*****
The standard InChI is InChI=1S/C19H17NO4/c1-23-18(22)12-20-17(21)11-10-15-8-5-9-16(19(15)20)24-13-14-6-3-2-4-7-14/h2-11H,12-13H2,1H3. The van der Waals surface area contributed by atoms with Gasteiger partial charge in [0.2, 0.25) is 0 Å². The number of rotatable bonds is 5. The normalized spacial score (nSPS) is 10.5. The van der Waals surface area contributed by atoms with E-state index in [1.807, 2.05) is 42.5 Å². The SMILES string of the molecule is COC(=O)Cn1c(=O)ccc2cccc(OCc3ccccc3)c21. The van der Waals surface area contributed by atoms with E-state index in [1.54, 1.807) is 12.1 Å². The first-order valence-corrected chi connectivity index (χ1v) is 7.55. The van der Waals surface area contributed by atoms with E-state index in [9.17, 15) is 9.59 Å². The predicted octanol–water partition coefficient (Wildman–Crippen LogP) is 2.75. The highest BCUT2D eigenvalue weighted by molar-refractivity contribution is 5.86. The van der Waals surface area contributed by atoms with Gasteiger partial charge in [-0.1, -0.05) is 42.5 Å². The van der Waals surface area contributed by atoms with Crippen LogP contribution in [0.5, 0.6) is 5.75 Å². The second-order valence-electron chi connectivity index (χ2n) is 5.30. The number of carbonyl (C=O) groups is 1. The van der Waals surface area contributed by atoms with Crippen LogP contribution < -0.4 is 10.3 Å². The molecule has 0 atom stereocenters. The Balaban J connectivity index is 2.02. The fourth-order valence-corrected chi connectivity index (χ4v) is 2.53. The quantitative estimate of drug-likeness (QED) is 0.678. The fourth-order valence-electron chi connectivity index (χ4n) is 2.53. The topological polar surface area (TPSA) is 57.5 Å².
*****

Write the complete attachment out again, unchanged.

The standard InChI is InChI=1S/C19H17NO4/c1-23-18(22)12-20-17(21)11-10-15-8-5-9-16(19(15)20)24-13-14-6-3-2-4-7-14/h2-11H,12-13H2,1H3. The van der Waals surface area contributed by atoms with Gasteiger partial charge in [0.2, 0.25) is 0 Å². The number of rotatable bonds is 5. The normalized spacial score (nSPS) is 10.5. The van der Waals surface area contributed by atoms with E-state index in [1.807, 2.05) is 42.5 Å². The SMILES string of the molecule is COC(=O)Cn1c(=O)ccc2cccc(OCc3ccccc3)c21. The van der Waals surface area contributed by atoms with E-state index in [1.54, 1.807) is 12.1 Å². The first-order valence-corrected chi connectivity index (χ1v) is 7.55. The van der Waals surface area contributed by atoms with E-state index in [9.17, 15) is 9.59 Å². The predicted octanol–water partition coefficient (Wildman–Crippen LogP) is 2.75. The highest BCUT2D eigenvalue weighted by molar-refractivity contribution is 5.86. The van der Waals surface area contributed by atoms with Gasteiger partial charge in [-0.1, -0.05) is 42.5 Å². The van der Waals surface area contributed by atoms with Crippen LogP contribution in [0.5, 0.6) is 5.75 Å². The second-order valence-electron chi connectivity index (χ2n) is 5.30. The number of carbonyl (C=O) groups is 1. The van der Waals surface area contributed by atoms with Crippen LogP contribution < -0.4 is 10.3 Å². The molecule has 0 atom stereocenters. The Balaban J connectivity index is 2.02. The fourth-order valence-corrected chi connectivity index (χ4v) is 2.53. The quantitative estimate of drug-likeness (QED) is 0.678. The fourth-order valence-electron chi connectivity index (χ4n) is 2.53. The topological polar surface area (TPSA) is 57.5 Å².